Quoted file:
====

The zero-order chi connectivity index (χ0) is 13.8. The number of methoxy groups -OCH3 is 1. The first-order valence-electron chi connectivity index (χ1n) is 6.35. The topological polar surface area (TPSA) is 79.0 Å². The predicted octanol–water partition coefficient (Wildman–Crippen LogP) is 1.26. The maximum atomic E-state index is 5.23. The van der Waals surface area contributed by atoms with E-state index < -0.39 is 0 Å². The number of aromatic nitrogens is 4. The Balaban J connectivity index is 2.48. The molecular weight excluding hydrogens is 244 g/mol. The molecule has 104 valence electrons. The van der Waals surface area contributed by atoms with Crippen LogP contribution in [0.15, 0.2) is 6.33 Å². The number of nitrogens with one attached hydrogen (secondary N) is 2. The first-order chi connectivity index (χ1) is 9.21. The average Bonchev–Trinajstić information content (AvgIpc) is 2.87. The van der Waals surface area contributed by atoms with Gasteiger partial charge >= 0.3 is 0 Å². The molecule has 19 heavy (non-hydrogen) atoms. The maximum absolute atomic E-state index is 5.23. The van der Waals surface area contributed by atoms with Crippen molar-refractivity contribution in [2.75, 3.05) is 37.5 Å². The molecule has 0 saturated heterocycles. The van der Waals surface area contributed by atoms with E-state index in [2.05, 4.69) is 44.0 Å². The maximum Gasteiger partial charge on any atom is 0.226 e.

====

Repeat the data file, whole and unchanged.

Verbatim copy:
The zero-order chi connectivity index (χ0) is 13.8. The number of methoxy groups -OCH3 is 1. The first-order valence-electron chi connectivity index (χ1n) is 6.35. The topological polar surface area (TPSA) is 79.0 Å². The predicted octanol–water partition coefficient (Wildman–Crippen LogP) is 1.26. The maximum atomic E-state index is 5.23. The van der Waals surface area contributed by atoms with E-state index < -0.39 is 0 Å². The number of aromatic nitrogens is 4. The Balaban J connectivity index is 2.48. The molecular weight excluding hydrogens is 244 g/mol. The molecule has 104 valence electrons. The van der Waals surface area contributed by atoms with Crippen LogP contribution in [0.15, 0.2) is 6.33 Å². The number of nitrogens with one attached hydrogen (secondary N) is 2. The first-order chi connectivity index (χ1) is 9.21. The average Bonchev–Trinajstić information content (AvgIpc) is 2.87. The van der Waals surface area contributed by atoms with Gasteiger partial charge >= 0.3 is 0 Å². The molecule has 19 heavy (non-hydrogen) atoms. The maximum absolute atomic E-state index is 5.23. The van der Waals surface area contributed by atoms with Crippen molar-refractivity contribution in [2.75, 3.05) is 37.5 Å². The molecule has 0 saturated heterocycles. The van der Waals surface area contributed by atoms with E-state index in [2.05, 4.69) is 44.0 Å². The maximum Gasteiger partial charge on any atom is 0.226 e.